Chief Justice Roberts argues against congressional intervention in Supreme Court

President Joe Biden appointed a commission last year to consider the impact of Supreme Court reform proposals — particularly adding additional justices to the high court.

As part of his year-end review of the federal judiciary, Supreme Court Chief Justice John Roberts asserted that he does not believe it is necessary or advisable for Congress to become involved in overhauling the court, The Washington Post reported.

“Let me be crystal clear”

Last month, Biden’s commission issued its final draft report. While members shied away from recommendations on the most controversial recommendations, the panel determined that lawmakers possess the authority to impose such reforms.

For his part, Roberts expressed his belief that the judicial branch’s “power to manage its internal affairs insulates court from inappropriate political influence and is crucial to preserving public trust in its work as a separate and co-equal branch of government.”

He did acknowledge that a few federal judges had failed to recuse themselves from cases in which they had a financial interest but indicated that most of those violations were “unintentional” and there is a “99.97% compliance” rate overall.

“Let me be crystal clear: the Judiciary takes this matter seriously,” Roberts wrote. “We expect judges to adhere to the highest standards, and those judges violated an ethics rule.”

The chief justice went on to address another area of concern stemming from a complaint by some court staffers that there is not a sufficient system for dealing with workplace harassment. He determined that an expansion of the Office of Judicial Integrity and specific addition of workplace relations directors across the judiciary were designed to address this issue.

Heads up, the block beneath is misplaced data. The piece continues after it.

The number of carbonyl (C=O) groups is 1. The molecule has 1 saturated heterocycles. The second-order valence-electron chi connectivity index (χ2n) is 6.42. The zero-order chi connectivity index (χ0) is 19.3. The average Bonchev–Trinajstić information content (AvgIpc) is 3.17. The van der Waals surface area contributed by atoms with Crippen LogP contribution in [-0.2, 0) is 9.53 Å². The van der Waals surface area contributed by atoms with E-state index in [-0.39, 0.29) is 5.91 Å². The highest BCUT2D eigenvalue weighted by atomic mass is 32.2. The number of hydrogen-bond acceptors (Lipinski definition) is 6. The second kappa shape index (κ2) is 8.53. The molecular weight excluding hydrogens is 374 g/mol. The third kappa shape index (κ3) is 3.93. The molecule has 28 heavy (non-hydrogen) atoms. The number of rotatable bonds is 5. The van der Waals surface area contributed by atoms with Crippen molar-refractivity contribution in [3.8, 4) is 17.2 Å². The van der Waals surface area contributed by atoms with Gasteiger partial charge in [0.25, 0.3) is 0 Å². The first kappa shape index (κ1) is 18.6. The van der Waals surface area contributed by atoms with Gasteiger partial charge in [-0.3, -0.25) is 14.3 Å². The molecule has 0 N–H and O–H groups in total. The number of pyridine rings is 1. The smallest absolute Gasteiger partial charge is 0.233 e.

“An idea that should be considered”

“I appreciate that Members of Congress have expressed ongoing concerns on this important matter, and the Judicial Conference and its committees remain fully engaged,” he wrote.

Although he did not directly weigh in on the recommendations of Biden’s commission, he addressed “topics that have been flagged by Congress and the press over the past year,” including reports that a few judges failed to recuse themselves from cases in which they had financial interests.

Some on the left, however, will not be satisfied until the Supreme Court’s conservative majority is destroyed.

A group of Democratic lawmakers pushed a bill last year that would expand the court from nine to 13 justices. House Speaker Nancy Pelosi (D-CA) said at the time that she had no plans to bring the measure to a vote.

“I don’t know that that’s a good idea or bad idea,” she said of the s0-called court-packing scheme, according to NBC News. “I think it’s an idea that should be considered. And I think the president’s taking the right approach to have a commission to study such a thing. It’s a big step.”

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